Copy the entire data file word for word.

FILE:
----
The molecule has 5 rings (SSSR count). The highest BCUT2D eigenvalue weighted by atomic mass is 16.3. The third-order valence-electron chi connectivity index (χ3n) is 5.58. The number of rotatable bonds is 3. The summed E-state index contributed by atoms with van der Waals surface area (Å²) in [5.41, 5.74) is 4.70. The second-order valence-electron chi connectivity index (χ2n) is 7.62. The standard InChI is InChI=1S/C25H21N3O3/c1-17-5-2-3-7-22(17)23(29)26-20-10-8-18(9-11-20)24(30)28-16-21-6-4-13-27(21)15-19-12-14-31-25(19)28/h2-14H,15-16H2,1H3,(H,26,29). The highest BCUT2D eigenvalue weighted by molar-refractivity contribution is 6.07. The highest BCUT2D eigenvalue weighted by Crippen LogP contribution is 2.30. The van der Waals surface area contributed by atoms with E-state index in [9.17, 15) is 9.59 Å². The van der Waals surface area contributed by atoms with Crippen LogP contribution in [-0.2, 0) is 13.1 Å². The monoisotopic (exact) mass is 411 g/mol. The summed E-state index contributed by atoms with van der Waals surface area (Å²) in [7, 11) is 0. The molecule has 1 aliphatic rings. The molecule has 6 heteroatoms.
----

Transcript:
The molecule has 5 rings (SSSR count). The highest BCUT2D eigenvalue weighted by atomic mass is 16.3. The third-order valence-electron chi connectivity index (χ3n) is 5.58. The number of rotatable bonds is 3. The summed E-state index contributed by atoms with van der Waals surface area (Å²) in [5.41, 5.74) is 4.70. The second-order valence-electron chi connectivity index (χ2n) is 7.62. The standard InChI is InChI=1S/C25H21N3O3/c1-17-5-2-3-7-22(17)23(29)26-20-10-8-18(9-11-20)24(30)28-16-21-6-4-13-27(21)15-19-12-14-31-25(19)28/h2-14H,15-16H2,1H3,(H,26,29). The highest BCUT2D eigenvalue weighted by molar-refractivity contribution is 6.07. The highest BCUT2D eigenvalue weighted by Crippen LogP contribution is 2.30. The van der Waals surface area contributed by atoms with E-state index in [9.17, 15) is 9.59 Å². The van der Waals surface area contributed by atoms with Crippen LogP contribution in [-0.2, 0) is 13.1 Å². The monoisotopic (exact) mass is 411 g/mol. The summed E-state index contributed by atoms with van der Waals surface area (Å²) in [7, 11) is 0. The molecule has 1 aliphatic rings. The molecule has 6 heteroatoms.